Business

Lack of competition in NI energy market costing households £82m a year

A lack of competition in the Northern Ireland energy market could be costing households over £82 million a year

A LACK of competition in the Northern Ireland energy market could be costing households over £82 million each year, according to new research.

A report by Belfast-based business Echo Northern Ireland shows an estimated £145 saving per household annually is available if customers look to switch suppliers, yet the numbers choosing to do so remain below the UK average.

Just 28 per cent of consumers in the north (around 221,200 households) have switched their supplier in the past 12 months, in comparison to a UK national average of 38 per cent.

The research further shows how almost two-thirds (65 per cent) of consumers said they would switch if prices increased significantly, but the choice is limited by a lack of choice in the local market. In the north there are five domestic electricity and two gas suppliers in the market, compared to around 40 in England, Wales and Scotland.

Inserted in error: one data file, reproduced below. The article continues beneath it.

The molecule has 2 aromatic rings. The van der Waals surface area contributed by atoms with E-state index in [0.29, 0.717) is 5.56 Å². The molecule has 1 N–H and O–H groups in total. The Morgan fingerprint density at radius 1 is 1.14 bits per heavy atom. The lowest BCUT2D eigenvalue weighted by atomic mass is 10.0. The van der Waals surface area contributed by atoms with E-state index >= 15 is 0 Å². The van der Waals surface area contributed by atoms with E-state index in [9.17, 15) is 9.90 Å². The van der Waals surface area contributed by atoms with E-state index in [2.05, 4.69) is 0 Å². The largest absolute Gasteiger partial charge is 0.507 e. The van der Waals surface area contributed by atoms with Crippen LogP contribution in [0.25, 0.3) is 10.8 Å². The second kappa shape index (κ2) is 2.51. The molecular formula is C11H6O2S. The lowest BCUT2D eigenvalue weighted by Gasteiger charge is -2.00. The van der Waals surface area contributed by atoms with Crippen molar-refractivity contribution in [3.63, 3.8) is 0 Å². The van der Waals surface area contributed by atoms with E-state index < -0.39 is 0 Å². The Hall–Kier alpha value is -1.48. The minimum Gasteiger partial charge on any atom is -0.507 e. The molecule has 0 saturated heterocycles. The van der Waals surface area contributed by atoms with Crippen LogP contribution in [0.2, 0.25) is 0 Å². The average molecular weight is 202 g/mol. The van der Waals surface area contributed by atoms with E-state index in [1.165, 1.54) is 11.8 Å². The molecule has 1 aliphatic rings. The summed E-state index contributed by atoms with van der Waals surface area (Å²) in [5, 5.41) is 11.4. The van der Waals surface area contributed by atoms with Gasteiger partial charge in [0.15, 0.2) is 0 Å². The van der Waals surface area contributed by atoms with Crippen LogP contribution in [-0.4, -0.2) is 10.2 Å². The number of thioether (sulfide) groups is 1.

Jim White, Northern Ireland head of operations at Echo Managed Services, said a lack of competition was an issue.

"Whilst fewer options can lead to an easier supplier decision, in reality it is costing people dear, and when energy suppliers raise their prices, consumers may feel they have little choice but to comply. Nonetheless, with many consumers feeling the pinch, there are some savings out there to be made."

"Our research shows a clear consumer appetite for switching, and there is a huge opportunity for start-up energy suppliers to enter and disrupt the market in Northern Ireland, as has been the case elsewhere," Mr White added.

Last month Click Energy became the latest company in the north to announce a price hike for customers, implementing a 15.77 per cent tariff increase effective from December 1. It followed SSE Airtricity and Power NI, who imposed price increases of 7.5 per cent and 5.6 per cent respectively in October, while Electric Ireland is

implementing a 7.2 per cent hike in February.

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